Grace Byers is a first-year law student at American University Washington College of Law. She graduated from West Virginia University with a degree in International Studies, and before law school, she worked as a Congressional Researcher for the Embassy of Japan.

The DMV has the largest number of federal workers, over 300,000, and a looming shutdown means that most of those workers could be furloughed or work without pay.[1] Over the years, it has been increasingly difficult for Congress to pass at least one regular appropriations bill on or before October 1, the fiscal deadline.

Congress employs a continuing resolution (CR) when a funding gap is set to occur without the passage of a regular appropriations act before the fiscal deadline, and is used for a specified duration of time.[2] It can be as short as one day and as long as 365 days, which has occurred three times in the past twenty years.[3] Since FY2011, there have been only two instances of one or more appropriations bill being enacted by the deadline.[4] Congress has enacted one or more continuing resolutions in all but three fiscal years since FY1977, with 200 being enacted into law between FY1977-FY2023.[5]

Currently, the FY2024 topline agreement provides for a total of $773 billion in nondefense discretionary spending, including $704 billion in base nondefense spending, $69 billion in side deals, and $886 billion in defense spending.[6] So far, there have been four CRs passed this fiscal year, with the bills split into two packages.[7]  Continuing resolutions are temporary but are crucial towards allowing the federal government to continue operations when Congress and the President have yet to decide on appropriations for the fiscal year.[8] There are no alternatives other than enacting final appropriations.[9]

CRs are common but they can impact agencies in a negative way when used.[10] For example, officials for the Department of Health and Human Services have said that financial and human resources staff spend time planning and preparing for a potential shutdown rather than working on their regular responsibilities.[11]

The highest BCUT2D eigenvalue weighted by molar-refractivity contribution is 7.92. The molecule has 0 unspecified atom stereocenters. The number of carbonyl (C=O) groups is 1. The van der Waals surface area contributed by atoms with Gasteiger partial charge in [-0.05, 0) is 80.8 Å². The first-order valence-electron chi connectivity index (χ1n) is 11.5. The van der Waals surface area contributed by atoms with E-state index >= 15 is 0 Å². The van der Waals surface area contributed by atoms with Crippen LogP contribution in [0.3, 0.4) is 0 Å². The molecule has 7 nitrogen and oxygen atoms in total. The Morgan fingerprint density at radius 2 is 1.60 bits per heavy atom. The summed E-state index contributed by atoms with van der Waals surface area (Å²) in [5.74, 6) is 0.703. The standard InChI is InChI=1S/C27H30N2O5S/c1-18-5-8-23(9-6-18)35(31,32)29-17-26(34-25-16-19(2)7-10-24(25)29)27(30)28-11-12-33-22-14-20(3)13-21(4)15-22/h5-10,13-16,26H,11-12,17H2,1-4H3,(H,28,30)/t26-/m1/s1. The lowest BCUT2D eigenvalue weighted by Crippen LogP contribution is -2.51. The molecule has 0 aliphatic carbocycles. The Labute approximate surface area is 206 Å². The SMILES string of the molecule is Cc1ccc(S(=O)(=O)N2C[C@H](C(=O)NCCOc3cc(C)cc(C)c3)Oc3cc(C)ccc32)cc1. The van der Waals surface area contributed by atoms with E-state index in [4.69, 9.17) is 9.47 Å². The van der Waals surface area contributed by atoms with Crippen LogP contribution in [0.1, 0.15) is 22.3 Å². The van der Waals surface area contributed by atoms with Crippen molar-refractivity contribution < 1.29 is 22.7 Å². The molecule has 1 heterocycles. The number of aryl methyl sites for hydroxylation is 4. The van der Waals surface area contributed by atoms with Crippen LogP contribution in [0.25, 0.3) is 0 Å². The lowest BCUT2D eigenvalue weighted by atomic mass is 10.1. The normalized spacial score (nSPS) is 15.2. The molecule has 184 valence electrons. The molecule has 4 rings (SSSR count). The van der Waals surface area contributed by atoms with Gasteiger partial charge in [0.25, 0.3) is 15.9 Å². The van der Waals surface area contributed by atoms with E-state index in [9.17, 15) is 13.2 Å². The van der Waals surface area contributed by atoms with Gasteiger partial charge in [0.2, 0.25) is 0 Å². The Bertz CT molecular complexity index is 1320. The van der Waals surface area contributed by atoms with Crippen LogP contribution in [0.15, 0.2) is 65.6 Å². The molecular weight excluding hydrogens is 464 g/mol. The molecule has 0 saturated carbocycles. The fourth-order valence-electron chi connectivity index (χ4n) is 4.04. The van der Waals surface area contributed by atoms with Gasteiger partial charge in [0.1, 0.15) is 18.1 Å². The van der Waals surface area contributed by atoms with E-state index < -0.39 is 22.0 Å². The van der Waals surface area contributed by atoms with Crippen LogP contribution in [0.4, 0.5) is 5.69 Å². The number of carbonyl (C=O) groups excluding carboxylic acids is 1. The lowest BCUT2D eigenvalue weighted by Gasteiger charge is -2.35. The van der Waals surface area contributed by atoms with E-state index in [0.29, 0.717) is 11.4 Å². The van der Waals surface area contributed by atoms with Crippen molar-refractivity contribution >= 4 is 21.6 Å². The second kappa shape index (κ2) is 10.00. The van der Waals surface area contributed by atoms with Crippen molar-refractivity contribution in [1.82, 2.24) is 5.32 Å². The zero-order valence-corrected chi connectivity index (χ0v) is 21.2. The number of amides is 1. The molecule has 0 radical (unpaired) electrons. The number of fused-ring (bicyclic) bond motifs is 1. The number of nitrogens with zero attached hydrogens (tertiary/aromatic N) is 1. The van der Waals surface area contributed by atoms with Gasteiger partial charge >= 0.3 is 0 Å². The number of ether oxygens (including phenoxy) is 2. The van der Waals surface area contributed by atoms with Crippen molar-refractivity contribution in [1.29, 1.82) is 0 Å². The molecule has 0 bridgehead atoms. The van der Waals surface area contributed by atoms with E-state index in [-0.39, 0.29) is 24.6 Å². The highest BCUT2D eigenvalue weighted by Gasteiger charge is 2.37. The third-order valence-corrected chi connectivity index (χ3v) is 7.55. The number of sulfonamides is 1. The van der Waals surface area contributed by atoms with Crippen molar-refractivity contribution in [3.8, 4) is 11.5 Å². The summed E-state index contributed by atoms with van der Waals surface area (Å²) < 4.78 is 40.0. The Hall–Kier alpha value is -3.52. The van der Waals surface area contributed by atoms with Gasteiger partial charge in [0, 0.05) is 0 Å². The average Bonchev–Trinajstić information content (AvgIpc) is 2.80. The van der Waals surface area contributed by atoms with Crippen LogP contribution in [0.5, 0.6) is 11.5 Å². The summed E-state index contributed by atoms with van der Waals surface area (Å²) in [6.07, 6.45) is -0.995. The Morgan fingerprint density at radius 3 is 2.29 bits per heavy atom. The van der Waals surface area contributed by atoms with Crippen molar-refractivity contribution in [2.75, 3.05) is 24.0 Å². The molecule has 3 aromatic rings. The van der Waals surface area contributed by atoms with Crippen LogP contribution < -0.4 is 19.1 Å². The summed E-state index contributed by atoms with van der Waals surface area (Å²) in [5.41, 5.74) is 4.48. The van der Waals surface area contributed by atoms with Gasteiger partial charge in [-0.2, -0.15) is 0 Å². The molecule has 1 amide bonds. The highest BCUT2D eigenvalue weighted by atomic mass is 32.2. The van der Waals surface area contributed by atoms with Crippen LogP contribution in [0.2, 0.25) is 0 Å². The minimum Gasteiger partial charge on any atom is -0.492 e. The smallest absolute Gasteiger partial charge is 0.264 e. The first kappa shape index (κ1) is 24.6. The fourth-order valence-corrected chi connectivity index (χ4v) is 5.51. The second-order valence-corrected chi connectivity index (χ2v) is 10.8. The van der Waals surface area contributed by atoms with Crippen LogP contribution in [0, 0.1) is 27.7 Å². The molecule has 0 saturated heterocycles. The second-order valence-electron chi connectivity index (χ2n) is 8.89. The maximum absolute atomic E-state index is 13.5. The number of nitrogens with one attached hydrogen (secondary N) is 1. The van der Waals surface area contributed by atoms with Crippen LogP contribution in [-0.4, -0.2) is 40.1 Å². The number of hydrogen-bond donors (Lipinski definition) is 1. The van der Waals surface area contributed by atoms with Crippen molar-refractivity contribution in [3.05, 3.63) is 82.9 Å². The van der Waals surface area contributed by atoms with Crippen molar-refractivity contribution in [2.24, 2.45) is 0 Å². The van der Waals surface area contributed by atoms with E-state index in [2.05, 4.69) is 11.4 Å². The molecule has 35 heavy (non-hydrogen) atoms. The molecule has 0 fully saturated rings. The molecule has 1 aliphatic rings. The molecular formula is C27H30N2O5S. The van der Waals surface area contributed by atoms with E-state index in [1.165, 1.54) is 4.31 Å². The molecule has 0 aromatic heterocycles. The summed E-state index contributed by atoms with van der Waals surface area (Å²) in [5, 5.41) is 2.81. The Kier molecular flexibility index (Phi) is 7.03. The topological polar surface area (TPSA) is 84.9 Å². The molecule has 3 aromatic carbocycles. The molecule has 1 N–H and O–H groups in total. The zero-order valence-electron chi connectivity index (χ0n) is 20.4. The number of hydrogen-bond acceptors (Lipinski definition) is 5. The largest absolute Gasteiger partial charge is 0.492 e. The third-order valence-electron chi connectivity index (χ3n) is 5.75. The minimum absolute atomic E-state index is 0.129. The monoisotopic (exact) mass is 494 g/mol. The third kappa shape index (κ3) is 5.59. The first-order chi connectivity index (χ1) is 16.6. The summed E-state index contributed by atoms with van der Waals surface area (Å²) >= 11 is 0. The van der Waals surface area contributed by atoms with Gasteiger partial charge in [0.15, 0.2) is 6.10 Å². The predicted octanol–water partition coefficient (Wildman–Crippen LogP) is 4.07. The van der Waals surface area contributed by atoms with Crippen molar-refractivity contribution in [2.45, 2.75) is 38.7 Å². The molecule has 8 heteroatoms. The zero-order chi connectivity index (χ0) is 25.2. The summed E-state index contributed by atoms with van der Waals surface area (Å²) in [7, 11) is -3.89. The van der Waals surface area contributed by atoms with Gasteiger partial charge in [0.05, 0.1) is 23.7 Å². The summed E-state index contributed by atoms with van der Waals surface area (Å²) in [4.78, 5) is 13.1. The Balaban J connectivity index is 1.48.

The political implications for this fiscal year have been costly in Congress as former Speaker Kevin McCarthy (R-CA) relied on House Democrats to pass the first CR and lost his speakership because of it.[12] Many of the outstanding issues with four of the appropriations bills have been sorted out, but the Defense, Homeland Security, and State-Foreign Operations bills are putting pressure on House Republican Leadership to attach pieces of a foreign aid package and war funding supplemental to one of the packages.[13] However, some members in the Republican House Freedom Caucus are putting pressure on the party to push for more spending cuts to tackle the increasing deficit.

In order for the final appropriations legislation to make it through to the Senate, House Speaker Mike Johnson (R-LA) can only lose two Republican votes if no Democrats vote for the package, and with members of the House Freedom Caucus on the fence, he will have to decide if he wants to go the same route McCarthy did and strike a deal with House Democrats.[14]

Congress is on track to pass a package of six appropriations bills in a win for Speaker Johnson, but a partial government shutdown is still possible.[15] If there is no new budget by April 30, there will be a one percent across-the-board spending cut, which was agreed upon by President Biden and McCarthy when deciding topline spending.[16] One of the goals for Republicans is to decrease spending so that Congress can tackle the deficit; still, Democrats are worried decreased spending will only cause there not to be enough money to fund programs.[17] Whether another CR is brought to the floor for the other three bills, a deal is made with Democrats, or a budget passes the House, it is all up to what Speaker Johnson does in the upcoming weeks.


[1] Mimi Montgomery & Juliegrace Brufke, Yes, D.C. may be facing a government shutdown (again), Axios, (Feb. 22, 2024),

[2] James V. Saturno et al., Cong. Rsch. Serv., R46595, Continuing Resolutions: Overview of Components and Practices 2 (2023).

[3] Id. at 12.

[4] Id. at 11.

[5] Id. at 1.

[6] Upcoming congressional fiscal policy deadlines, Comm. for a Responsible Fed. Budget, (Feb. 16, 2024),

[7] Jacob Bogage, Congress passes short-term funding extension to avert government shutdown, The Washington Post (Feb. 29, 2024, 8;15 AM),

[8] U.S. Gov’t Accountability Off., GAO-22-104701, Federal budget:

Selected Agencies and Programs Used Strategies to Manage Constraints of Continuing Resolutions 8 (2022).

[9] Id. at 1.

[10] Id. at 22.

[11] Id. at 15-16.

[12] Ed Kilgore, Congress is hurtling toward a government shutdown, Intelligencer, (Feb. 21, 2024),

[13] Aiden Quigley, Tall order for lawmakers to finish spending bills next week, Roll Call, (Feb. 21, 2024, 9:30 AM)),

[14] See Mansee Khurana, House conservatives oppose bipartisan spending agreement, demanding further cuts, NPR, (Jan. 9, 2024, 1:06 PM),

[15] Mychael Schnell & Aris Folley, House approves spending package to avert shutdown, The Hill, (Mar. 6, 2024, 4:20 PM),

[16] Andrew Solender et al., White House and GOP reach tentative debt ceiling deal, Axios, (May 27, 2023),

[17] See Mimi Montgomery & Juliegrace Brufke, Yes, D.C. may be facing a government shutdown (again), Axios, (Feb. 22, 2024),